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. Last Updated: 07/27/2016

Red October Moves Back Into Black

MTRed October?s flower bed, planted outside the Kremlin, is a part of the company?s strengthened emphasis on advertisement.
Times are sweetening up for Red October.

The Moscow-based candy maker moved into the black with a net profit of 36.9 million rubles ($1.34 million) in the first half of 2001 after suffering a loss of about 17 million rubles over the same period last year. Net sales grew 15 percent to 1.03 billion rubles.

"We are seeing a clear growth in net sales that is due to a growth in selling price rather than the volume of sales," said Alexei Krivoshapko, an analyst at United Financial Group.

This, in turn, is due to changes in Red October's product mix with a redistribution of volumes from toffee-based products to more expensive chocolate, Krivoshapko said.

"This is not due to what the management of the company is doing but because of the environment," he said. "This year, it produced less toffee. It's a more competitive market and less profitable."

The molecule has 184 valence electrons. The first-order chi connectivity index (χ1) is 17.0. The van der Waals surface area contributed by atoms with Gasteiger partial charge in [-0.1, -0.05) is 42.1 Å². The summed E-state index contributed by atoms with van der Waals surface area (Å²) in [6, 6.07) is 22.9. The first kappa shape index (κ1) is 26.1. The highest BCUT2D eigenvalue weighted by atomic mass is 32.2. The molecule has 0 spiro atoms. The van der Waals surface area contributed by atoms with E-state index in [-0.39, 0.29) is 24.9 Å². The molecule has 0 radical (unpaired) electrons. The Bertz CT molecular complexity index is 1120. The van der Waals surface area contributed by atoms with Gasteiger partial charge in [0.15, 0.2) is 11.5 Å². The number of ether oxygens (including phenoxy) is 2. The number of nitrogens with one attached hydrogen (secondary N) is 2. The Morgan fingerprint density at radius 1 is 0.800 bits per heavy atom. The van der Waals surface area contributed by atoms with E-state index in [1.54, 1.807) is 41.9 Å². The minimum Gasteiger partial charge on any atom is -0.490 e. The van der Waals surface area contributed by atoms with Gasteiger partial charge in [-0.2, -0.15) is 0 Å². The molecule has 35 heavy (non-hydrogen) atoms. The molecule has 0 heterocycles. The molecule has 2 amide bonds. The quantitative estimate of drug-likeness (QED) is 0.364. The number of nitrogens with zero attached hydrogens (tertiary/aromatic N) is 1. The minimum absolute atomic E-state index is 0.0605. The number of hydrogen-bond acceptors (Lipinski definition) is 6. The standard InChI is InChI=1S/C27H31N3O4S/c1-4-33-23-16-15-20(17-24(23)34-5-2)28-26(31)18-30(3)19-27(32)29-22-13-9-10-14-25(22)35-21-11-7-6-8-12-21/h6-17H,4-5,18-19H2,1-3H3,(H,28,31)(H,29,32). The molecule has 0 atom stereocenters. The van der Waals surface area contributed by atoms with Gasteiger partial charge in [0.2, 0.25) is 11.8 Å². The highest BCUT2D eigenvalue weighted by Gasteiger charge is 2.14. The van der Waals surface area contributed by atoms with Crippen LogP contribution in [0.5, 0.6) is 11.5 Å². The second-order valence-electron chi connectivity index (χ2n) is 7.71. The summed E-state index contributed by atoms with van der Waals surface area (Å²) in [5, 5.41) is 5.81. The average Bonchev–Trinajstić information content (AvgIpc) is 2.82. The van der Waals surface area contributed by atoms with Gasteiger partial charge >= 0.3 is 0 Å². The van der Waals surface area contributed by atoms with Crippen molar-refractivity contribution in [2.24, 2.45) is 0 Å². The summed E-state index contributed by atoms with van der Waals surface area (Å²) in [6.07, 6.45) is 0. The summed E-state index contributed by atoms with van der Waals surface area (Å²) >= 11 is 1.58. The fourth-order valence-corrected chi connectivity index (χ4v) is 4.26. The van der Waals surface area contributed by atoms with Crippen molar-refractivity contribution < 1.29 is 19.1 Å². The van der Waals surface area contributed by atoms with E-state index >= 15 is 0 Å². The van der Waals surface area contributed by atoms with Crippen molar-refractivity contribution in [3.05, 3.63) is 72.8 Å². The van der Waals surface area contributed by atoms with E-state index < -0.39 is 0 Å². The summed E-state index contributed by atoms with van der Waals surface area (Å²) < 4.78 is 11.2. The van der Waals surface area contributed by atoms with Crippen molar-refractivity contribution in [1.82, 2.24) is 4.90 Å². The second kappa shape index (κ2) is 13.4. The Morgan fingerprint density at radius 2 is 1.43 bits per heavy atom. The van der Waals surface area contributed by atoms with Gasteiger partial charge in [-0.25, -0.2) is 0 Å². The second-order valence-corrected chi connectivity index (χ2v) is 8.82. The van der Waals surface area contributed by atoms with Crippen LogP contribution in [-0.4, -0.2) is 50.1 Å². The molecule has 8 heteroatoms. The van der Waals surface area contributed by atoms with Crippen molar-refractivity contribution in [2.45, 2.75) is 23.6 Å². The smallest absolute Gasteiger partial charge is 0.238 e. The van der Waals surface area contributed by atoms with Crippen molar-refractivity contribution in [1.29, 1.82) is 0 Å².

Red October's production costs increased 16.4 percent to 808.5 million rubles. The candy maker's pretax profit soared almost 300 percent to 50 million rubles.

Red October faced a tough ride last year, with production dropping 32 percent from January to June 2000 compared to the same period the previous year. The candy maker blamed insufficient advertising for the slowdown.

Red October said early this year that it was adopting a new business strategy that would add 20 new retail outlets to its existing chain of 15, and place a stronger emphasis on advertising. Red October advertisements have popped up on television and billboards. The company recently also planted a flowerbed near the Kremlin, celebrating its 150th anniversary.

Red October is 23.5 percent owned by the Moscow city government, while foreign firms have a combined 39.9 percent.